Tuesday, 14 December 2010

Statement of University of Kent Occupation

We the Kent occupation and those that stand by us...

On Wednesday the 8th of December The Senate building of the University of Kent in Canterbury was occupied by students in peaceful protest. This is our stand against the blow dealt to institutes of Higher Education in the United Kingdom by unjust political agenda.

The media has so far demonized those that have taken to the cause but we stand firm in an entirely peaceful direct action, uniting staff and student alike.
Our aims, akin to our brothers and sisters in other occupations, are as follows :-
We wish to open the lines of communication between those like us whether their occupation continues, their protest has been silenced or they simply have found no venue to speak.

To convince our senior members of staff to stand alongside us in a plea for an accessible education for future generations and job safety for academic & support staff.

We wish for a policy of open-books, allowing the possibility of constructive discussion amongst all the available minds within institutions in order to assist in their budget concerns.

To remind our local authority and government across the country that their positions are by grace of the people and so should listen when they speak.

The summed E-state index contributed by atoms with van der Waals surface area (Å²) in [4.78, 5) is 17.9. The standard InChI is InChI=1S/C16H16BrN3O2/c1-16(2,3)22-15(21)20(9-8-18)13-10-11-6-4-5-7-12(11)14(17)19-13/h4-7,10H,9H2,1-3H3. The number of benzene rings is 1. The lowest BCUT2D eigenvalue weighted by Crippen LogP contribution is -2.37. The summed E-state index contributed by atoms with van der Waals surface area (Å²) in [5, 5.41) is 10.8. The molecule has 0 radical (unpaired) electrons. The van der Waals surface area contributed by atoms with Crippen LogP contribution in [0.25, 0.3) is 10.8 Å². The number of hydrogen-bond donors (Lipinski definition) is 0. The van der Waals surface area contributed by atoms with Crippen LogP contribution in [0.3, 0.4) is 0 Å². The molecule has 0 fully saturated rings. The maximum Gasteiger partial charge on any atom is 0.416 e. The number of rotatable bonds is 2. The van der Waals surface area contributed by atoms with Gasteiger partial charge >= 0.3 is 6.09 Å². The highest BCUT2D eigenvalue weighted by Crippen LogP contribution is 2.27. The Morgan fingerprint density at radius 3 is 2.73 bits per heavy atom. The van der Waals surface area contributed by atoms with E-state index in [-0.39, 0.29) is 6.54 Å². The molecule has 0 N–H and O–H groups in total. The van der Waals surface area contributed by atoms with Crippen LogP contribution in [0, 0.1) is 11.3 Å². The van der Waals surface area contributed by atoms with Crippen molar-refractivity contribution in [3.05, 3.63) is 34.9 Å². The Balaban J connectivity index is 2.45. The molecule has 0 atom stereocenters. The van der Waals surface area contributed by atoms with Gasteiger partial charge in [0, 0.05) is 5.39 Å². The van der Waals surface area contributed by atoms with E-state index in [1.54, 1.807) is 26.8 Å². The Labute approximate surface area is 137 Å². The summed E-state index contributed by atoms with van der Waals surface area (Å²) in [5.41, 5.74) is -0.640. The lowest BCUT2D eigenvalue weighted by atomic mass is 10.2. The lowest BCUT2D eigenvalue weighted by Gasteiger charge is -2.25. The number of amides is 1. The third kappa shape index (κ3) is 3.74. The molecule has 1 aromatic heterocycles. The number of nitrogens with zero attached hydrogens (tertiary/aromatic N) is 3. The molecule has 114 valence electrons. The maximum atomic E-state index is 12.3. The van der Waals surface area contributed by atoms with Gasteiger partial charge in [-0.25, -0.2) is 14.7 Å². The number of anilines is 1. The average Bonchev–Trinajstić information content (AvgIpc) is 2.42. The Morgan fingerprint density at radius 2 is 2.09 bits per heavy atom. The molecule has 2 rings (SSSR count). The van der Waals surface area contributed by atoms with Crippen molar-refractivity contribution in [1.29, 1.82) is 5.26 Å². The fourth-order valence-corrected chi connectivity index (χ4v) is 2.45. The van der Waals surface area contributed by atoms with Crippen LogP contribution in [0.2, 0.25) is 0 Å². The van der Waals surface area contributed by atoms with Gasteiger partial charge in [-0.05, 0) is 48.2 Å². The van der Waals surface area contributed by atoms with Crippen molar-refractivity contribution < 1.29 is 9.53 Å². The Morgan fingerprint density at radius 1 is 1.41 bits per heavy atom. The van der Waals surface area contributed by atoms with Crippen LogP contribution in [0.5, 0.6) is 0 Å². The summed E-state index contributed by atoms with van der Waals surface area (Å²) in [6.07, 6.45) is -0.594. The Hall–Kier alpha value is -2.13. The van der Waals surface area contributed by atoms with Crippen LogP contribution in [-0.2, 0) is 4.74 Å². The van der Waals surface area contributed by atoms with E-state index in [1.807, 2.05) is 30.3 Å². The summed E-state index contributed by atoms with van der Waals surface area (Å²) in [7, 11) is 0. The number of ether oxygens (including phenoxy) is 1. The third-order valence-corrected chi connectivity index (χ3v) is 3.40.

To beseech our Vice Chancellor to retract herself as a signatory in the letter addressed to the Telegraph on December 8th declaring herself in support of the abominable cuts. We ask that she also apologise to the students and staff, whose views that she neglected in her actions

To request the respect of our human and political right to protest, in an unthreatening manner, without oppressive hindrance or victimisation to our students or staff.

To allow us access to basic amenities within the occupied building to maintain health and well-being amongst the students.

To support those in further education in their battle, alongside ours, to maintain funding which allows them to pursue their education freely.

Should these cuts be allowed to come to pass then the concept of a glass ceiling will become all too much a reality for many.
Education is a basic civil right, for all, not some.

For those whose faith is waning, remember: “Never doubt that a small group of thoughtful, committed citizens can change the world. Indeed, it is the only thing that ever has.” - Margaret Mead

You can follow the occupation at the University of Kent here.

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